New York’s economy added 36,200 jobs in July keeping the state’s unemployment rate flat at 4.7 percent, just below the national average, according to the Department of Labor.

“This represents the state’s largest monthly private sector job gain since September 2013,” the state Labor Department said in a statement. “Since the beginning of Governor Andrew M. Cuomo’s administration, New York State’s economy has added 857,600 private sector jobs and experienced employment growth in 58 of the past 67 months.”

But it’s not all good news when considering the strength of parts of the upstate economy, according to the Federal Reserve Bank of New York.

Reserve bank president and CEO William Dudley on Thursday gave a less rosy assessment of the economy in areas like Binghamton, Utica and central New York.

Dudley in a speech assessing the regional economy said economic growth “has generally been modest” outside of New York City, with much of the job increases running well below the rest of the nation.

He did note the Buffalo and Capital Region area economies have seen gains.

“However, not all parts of upstate New York are seeing the same degree of economic progress,” he said. “There has been little to no growth in the center of the state, and Utica and Binghamton continue to see employment declines. Binghamton stands out as being particularly challenged, as its economy has yet to see any meaningful recovery from the Great Recession. Steep manufacturing job losses have weighed heavily on the area, though these losses appear to be nearing an end.”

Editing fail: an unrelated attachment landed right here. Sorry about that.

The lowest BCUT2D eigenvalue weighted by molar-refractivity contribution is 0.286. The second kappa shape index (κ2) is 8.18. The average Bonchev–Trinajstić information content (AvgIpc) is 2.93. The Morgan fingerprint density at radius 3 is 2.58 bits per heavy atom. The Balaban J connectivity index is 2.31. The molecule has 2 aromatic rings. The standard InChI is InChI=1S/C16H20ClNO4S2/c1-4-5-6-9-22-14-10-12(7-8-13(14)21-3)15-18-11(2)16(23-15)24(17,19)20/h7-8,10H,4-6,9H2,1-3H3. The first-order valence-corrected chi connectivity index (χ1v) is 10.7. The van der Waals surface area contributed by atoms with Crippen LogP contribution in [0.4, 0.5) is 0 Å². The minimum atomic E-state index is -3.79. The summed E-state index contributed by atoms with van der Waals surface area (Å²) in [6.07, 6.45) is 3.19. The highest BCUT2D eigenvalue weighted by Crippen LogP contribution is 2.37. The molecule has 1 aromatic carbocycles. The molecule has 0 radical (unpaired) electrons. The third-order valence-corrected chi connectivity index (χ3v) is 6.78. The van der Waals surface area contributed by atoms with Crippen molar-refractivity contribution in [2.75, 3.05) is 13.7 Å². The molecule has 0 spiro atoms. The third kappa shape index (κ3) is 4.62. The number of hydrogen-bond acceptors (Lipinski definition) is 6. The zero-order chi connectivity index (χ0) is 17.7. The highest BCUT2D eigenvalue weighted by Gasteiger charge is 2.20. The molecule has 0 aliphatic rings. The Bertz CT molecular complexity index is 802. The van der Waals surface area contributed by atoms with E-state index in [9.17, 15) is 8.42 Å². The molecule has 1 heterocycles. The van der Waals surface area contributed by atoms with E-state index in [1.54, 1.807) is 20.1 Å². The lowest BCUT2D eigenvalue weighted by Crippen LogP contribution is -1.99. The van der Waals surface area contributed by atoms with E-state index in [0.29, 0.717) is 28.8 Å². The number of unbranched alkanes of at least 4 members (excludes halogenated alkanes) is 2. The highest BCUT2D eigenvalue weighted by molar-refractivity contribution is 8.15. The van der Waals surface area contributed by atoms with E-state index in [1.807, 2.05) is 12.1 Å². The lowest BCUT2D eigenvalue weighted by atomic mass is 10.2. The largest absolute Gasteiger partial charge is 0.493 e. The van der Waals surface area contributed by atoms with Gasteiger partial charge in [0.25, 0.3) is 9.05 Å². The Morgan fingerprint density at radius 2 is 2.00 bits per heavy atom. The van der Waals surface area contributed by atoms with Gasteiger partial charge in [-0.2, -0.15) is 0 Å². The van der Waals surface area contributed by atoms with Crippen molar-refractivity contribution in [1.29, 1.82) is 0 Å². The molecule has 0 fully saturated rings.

Dudley did single out the role played by the state university in Binghamton, which has boosted the region’s economy.

“And, like many places dealing with steep manufacturing job losses, there is a large swath of displaced workers that need assistance returning to the labor market. This has proved challenging and remains a priority,” he said.

The numbers drawn out by the Empire Center tell a similar story for swaths of upstate New York:

“The largest percentage increases were in the small volatile metro areas of Ithaca, which is heavily dependent on college and university jobs; Watertown-Ft. Drum, whose economy is dominated by the ripple effects of military postings and spending; and Kingston, where healthcare, banking and tourism are large employers,” E.J. McMahon wrote on the center’s Torch blog.

The state government has sought to invest heavily in economic development efforts over the last several years, with hundreds of millions of dollars being injected into western New York especially. At the same time, a program designed to offer a decade of tax-free operations for companies that come to New York and grow jobs has been questioned for the slow pace of job creation.